Louise Breslau
Portrait de Mlle Julie Feurgard (Sous les pommiers)
(Portrait of Mlle Julie Feurgard [Under the Apple Trees]), 1886

  • Louise Breslau (Munich, 1856 - Neuilly-sur-Seine, 1927)
  • Portrait de Mlle Julie Feurgard (Sous les pommiers)
    (Portrait of Mlle Julie Feurgard [Under the Apple Trees]), 1886
  • Oil on canvas, 171.5 x 186.5 cm
  • Acquisition, 1889
  • Inv. 1082
  • © Musée cantonal des Beaux-Arts de Lausanne

Louise Breslau from Zurich was already more than two years into an existential and artistic crisis when she painted this portrait in 1886. She had moved to Paris in 1876 and attended the women’s ateliers at the Académie Julian, where her teachers spotted her talent. Influenced by Edgar Degas and after 1880 by the naturalism of Jules Breton, she had already produced several remarkable portraits, including Chez soi (1885, Rouen, Musée des beaux-arts), but was dragged down by doubt: ‘If I cannot give a new and certain proof of my value, I am lost’, she wrote in January 1885.

Breslau then travelled to the countryside, with the manifest purpose of meeting the challenge of producing her first monumental outdoor work. In Sannois, in the garden of a studio comrade, she made studies for the painting that she would exhibit at the Paris Salon in 1886. The press immediately classified her among the disciples of impressionism: ‘Do you want outdoor work? Here it is by Mlle Breslau: the portrait of an artistic companion of hers sitting in a garden, which, as you can imagine, is going to colour her green and, consequently, make her horrid, pictorially speaking.’ In reality, this work, which shows exceptional vigour, records the changing effects of the light and the painter is unafraid to dull her model’s face under the shadow of her hat.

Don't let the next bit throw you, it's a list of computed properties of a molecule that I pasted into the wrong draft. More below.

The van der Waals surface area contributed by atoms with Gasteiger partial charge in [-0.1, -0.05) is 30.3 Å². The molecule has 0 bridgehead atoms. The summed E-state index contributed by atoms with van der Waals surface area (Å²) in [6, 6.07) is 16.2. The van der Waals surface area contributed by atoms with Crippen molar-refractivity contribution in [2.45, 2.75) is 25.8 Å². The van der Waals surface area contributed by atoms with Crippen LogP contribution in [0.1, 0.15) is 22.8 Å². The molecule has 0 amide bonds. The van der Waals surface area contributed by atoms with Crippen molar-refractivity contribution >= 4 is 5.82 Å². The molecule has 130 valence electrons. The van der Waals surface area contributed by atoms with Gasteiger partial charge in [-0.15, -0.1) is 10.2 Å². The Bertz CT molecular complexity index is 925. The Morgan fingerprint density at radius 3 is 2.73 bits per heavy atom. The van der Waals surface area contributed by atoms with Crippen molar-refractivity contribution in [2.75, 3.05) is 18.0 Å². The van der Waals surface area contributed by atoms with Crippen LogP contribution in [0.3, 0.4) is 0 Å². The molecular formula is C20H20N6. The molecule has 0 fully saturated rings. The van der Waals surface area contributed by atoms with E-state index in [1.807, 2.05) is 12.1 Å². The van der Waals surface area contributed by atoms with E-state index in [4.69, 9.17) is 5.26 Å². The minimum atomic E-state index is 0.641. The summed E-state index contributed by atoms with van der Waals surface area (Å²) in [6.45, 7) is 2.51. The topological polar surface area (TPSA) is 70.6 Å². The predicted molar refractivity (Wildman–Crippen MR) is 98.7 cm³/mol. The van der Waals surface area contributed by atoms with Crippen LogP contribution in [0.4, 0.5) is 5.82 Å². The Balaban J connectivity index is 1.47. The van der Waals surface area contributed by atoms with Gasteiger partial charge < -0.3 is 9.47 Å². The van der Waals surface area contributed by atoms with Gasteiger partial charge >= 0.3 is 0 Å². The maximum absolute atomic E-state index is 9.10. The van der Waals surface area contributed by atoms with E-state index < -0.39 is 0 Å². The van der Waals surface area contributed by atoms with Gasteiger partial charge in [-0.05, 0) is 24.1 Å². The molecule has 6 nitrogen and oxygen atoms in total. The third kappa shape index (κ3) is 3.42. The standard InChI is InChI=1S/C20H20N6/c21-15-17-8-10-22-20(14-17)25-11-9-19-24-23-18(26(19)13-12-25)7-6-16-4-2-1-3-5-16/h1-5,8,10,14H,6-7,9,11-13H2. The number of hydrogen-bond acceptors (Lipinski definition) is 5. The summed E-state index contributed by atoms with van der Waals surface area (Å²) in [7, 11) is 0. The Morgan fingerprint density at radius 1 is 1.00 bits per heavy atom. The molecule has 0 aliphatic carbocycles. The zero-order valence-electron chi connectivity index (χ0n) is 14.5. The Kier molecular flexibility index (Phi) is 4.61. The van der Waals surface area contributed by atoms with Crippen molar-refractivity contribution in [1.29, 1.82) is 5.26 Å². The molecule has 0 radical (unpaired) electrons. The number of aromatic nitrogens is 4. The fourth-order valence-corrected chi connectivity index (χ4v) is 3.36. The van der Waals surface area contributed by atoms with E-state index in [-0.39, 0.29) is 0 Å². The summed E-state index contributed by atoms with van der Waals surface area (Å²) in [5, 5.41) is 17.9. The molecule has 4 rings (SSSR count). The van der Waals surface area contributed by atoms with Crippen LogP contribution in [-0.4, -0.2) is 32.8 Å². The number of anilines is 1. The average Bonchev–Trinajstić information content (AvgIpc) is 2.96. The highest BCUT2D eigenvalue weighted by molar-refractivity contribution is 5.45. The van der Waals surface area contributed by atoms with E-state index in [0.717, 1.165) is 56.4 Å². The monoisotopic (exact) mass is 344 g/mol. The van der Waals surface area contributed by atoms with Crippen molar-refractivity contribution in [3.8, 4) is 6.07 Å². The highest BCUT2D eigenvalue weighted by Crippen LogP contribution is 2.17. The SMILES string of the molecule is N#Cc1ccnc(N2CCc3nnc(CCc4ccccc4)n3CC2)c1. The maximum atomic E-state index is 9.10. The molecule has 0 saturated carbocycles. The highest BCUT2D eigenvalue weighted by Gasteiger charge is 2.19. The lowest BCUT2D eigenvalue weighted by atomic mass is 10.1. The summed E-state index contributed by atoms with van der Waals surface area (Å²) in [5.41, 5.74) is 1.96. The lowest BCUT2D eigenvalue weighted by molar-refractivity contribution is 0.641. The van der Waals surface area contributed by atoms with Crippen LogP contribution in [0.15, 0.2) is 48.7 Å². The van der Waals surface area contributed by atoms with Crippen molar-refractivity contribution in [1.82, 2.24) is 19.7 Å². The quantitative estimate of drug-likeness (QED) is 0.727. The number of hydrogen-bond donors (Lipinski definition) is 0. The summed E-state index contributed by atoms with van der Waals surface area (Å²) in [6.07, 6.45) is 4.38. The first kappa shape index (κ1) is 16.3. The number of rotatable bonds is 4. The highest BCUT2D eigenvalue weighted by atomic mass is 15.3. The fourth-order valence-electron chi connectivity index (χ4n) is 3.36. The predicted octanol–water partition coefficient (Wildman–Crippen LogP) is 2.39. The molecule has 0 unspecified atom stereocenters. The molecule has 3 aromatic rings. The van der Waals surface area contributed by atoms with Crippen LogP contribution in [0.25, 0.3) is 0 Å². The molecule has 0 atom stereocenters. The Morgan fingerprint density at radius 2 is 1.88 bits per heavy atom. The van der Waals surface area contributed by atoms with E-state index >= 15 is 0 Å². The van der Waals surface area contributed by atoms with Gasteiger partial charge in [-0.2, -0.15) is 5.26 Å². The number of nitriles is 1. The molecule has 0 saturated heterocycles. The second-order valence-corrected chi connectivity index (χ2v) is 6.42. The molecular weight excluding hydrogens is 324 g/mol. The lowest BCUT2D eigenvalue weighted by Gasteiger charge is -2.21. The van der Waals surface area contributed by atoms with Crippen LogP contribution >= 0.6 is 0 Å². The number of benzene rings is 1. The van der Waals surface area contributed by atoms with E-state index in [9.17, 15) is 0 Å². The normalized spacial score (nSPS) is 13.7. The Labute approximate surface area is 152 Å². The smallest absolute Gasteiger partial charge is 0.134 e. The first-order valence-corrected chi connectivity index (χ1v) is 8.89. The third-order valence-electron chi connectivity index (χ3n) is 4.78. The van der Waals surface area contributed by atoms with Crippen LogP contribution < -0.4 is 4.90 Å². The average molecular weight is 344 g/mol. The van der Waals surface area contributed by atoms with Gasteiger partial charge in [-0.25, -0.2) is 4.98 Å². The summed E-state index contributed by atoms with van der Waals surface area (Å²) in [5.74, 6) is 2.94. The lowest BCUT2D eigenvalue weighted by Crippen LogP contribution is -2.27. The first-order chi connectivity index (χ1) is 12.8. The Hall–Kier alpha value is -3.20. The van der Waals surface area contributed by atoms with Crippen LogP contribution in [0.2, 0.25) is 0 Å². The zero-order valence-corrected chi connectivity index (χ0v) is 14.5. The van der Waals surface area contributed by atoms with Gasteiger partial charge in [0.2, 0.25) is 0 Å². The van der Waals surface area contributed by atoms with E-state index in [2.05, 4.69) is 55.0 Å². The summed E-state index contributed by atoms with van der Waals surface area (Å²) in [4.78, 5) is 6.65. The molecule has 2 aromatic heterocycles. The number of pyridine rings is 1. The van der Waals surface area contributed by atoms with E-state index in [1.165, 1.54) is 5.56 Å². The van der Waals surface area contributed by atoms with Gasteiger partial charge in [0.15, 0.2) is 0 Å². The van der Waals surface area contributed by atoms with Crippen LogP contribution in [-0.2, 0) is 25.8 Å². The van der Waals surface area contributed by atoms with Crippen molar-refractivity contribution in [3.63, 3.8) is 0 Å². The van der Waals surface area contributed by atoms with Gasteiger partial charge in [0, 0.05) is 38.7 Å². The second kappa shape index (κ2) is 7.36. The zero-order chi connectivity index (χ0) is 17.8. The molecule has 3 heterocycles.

The artist was represented by this painting at the 1889 Exposition Universelle in Paris, where the jury awarded her a gold medal. It was acquired by the museum that same year. With this life-size representation of a woman painting outdoors and staring boldly at the viewer, Breslau was continuing her fight for the recognition of woman painters at a time when the doors of the Académie des beaux-arts in Paris still remained closed to them.


Amazonas del arte nuevo, exh. cat. Madrid, Fundación Cultural Mapfre Vida, Madrid, Fundación Mapfre, Instituto de Cultura, 2008: 82-83.

Catherine Lepdor (ed.), in collaboration with Anne-Catherine Krüger, Louise Breslau, de l’impressionnisme aux années folles, exh. cat. Lausanne, Musée cantonal des Beaux-Arts, Milan, Skira, Paris, Seuil, 2001: n. 16.

Anne-Catherine Krüger, Die Malerin Louise Catherine Breslau (1856-1927). Biographie und Werkanalyse. Beschreibender Oeuvrekatalog des Gesamtwerkes, Dissertation Universität Hamburg, 1988, n. 143.